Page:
A new research project with GRDC investment, launched in 2018, aims to have 20 per cent of growers across Western Australias five grain receival port zones actively using agronomy packages for pulses and legumes to assess the risks and rewards in growing a legume for a break crop on their property by 2021.
GRDC urges growers to apply whole-farm modelling tools for their own farms to determine if particular legumes are profitable in their system.
Researchers working as part of this project will develop three legume demonstration sites on a range of soils, including shallow clay; heavy, and duplex soil types, in each of the western region port zones.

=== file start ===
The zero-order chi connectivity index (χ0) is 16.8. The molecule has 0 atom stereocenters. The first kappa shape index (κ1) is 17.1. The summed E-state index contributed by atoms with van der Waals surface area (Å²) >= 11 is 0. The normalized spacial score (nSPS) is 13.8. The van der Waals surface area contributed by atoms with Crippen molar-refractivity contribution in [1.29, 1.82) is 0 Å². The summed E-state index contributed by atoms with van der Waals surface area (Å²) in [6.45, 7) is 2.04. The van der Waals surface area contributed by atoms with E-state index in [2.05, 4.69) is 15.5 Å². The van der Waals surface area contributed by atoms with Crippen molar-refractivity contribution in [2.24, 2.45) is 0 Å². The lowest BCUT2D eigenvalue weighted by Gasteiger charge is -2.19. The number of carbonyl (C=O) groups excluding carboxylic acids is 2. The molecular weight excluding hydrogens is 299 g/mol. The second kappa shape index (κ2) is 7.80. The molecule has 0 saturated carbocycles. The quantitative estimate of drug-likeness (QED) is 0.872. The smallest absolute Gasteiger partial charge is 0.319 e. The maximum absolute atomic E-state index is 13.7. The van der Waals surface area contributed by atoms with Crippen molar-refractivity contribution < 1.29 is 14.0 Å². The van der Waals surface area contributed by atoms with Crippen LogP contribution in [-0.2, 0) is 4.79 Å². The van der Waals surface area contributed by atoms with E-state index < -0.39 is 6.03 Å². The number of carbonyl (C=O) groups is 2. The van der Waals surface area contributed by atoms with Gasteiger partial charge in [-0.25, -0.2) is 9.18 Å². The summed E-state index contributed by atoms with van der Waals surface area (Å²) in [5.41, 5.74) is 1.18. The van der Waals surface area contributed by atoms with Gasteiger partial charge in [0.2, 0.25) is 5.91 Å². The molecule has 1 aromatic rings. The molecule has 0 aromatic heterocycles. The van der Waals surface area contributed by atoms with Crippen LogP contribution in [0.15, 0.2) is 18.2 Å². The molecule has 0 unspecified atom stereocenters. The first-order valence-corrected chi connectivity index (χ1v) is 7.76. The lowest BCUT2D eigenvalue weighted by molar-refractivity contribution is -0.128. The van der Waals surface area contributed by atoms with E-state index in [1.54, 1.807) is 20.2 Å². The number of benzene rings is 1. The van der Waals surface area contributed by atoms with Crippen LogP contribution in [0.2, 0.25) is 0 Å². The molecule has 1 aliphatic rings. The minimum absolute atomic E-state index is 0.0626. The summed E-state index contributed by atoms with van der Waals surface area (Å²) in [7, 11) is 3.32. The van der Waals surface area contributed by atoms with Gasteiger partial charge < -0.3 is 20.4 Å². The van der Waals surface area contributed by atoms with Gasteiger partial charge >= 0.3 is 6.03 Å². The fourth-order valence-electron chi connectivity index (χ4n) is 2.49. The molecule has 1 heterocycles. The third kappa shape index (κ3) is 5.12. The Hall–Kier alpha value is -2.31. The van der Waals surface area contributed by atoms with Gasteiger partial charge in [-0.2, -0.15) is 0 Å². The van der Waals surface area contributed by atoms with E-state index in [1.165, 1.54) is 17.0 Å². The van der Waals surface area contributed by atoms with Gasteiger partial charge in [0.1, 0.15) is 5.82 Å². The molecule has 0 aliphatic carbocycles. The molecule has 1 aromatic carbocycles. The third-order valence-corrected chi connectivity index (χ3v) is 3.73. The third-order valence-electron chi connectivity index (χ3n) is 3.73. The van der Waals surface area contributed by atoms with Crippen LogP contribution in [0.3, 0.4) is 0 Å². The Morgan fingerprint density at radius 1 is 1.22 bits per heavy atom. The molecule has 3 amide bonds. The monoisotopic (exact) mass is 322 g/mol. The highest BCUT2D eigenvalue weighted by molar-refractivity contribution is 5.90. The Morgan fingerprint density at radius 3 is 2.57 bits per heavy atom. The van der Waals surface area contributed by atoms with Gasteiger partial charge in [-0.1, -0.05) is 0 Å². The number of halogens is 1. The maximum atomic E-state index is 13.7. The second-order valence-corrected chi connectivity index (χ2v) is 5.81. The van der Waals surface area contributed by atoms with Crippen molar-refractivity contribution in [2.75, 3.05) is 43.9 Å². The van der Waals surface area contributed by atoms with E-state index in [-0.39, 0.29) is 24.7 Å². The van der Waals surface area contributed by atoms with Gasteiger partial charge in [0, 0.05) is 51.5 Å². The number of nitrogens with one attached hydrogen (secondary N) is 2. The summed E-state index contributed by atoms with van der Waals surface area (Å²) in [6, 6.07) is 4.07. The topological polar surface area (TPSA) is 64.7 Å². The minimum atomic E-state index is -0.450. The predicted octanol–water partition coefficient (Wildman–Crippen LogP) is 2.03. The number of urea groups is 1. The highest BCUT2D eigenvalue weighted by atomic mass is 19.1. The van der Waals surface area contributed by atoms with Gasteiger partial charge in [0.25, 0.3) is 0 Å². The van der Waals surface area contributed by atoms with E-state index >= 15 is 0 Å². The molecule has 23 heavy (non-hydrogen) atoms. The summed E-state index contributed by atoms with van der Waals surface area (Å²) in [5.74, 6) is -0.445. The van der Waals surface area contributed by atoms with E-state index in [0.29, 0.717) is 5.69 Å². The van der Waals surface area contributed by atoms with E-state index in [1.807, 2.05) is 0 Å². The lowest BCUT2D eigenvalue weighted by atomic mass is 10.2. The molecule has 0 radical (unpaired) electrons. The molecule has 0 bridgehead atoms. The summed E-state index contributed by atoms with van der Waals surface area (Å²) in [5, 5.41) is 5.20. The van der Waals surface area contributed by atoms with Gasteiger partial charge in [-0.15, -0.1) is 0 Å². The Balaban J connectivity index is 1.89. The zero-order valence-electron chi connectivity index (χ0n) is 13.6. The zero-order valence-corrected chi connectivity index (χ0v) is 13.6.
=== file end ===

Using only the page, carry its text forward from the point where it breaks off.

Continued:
Crop sequencing workshops will be held to help educate growers about their rotation options and other extension activities will ensure the agronomy packages are a good fit for growers in individual zones.
The project is also creating links with the GRDC-funded Tactical break crop agronomy project, led by Mark Seymour, of the Department of Primary Industries and Regional Development (DPIRD).
This project aims to boost the profitability of growing break crops by up to 10 per cent.
The need for a project of this scope was identified by research suggesting high value pulses are suitable for many fine-textured, neutral to alkaline soils where narrow leaf lupin crops are poorly adapted. However, they may not be suited to all soil types and regions.
Pulse and legume research work has advanced considerably since this research.
However, growers have continually highlighted there are no good or consistently profitable break crops/legume options for their farming systems.